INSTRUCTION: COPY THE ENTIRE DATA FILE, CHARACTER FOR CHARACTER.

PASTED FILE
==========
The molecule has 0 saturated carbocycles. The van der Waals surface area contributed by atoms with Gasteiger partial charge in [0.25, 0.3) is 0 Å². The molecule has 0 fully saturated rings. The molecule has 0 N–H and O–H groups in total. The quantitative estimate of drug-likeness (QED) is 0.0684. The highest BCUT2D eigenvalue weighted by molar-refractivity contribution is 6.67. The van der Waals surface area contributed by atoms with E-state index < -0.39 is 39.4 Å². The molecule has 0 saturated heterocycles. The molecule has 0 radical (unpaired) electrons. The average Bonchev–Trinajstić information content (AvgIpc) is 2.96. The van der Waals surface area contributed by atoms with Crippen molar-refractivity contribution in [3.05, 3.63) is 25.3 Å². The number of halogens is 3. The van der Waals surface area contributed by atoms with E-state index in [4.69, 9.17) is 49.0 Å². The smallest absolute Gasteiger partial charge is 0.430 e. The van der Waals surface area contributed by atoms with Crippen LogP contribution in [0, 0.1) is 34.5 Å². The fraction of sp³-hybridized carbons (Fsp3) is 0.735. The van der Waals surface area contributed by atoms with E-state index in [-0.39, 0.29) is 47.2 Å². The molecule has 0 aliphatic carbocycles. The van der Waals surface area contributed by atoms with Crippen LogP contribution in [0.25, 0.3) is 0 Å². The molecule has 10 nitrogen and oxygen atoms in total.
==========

The molecule has 0 saturated carbocycles. The van der Waals surface area contributed by atoms with Gasteiger partial charge in [0.25, 0.3) is 0 Å². The molecule has 0 fully saturated rings. The molecule has 0 N–H and O–H groups in total. The quantitative estimate of drug-likeness (QED) is 0.0684. The highest BCUT2D eigenvalue weighted by molar-refractivity contribution is 6.67. The van der Waals surface area contributed by atoms with E-state index < -0.39 is 39.4 Å². The molecule has 0 saturated heterocycles. The molecule has 0 radical (unpaired) electrons. The average Bonchev–Trinajstić information content (AvgIpc) is 2.96. The van der Waals surface area contributed by atoms with Crippen molar-refractivity contribution in [3.05, 3.63) is 25.3 Å². The number of halogens is 3. The van der Waals surface area contributed by atoms with E-state index in [4.69, 9.17) is 49.0 Å². The smallest absolute Gasteiger partial charge is 0.430 e. The van der Waals surface area contributed by atoms with Crippen LogP contribution in [0, 0.1) is 34.5 Å². The fraction of sp³-hybridized carbons (Fsp3) is 0.735. The van der Waals surface area contributed by atoms with E-state index in [-0.39, 0.29) is 47.2 Å². The molecule has 0 aliphatic carbocycles. The van der Waals surface area contributed by atoms with Crippen LogP contribution in [0.25, 0.3) is 0 Å². The molecule has 10 nitrogen and oxygen atoms in total.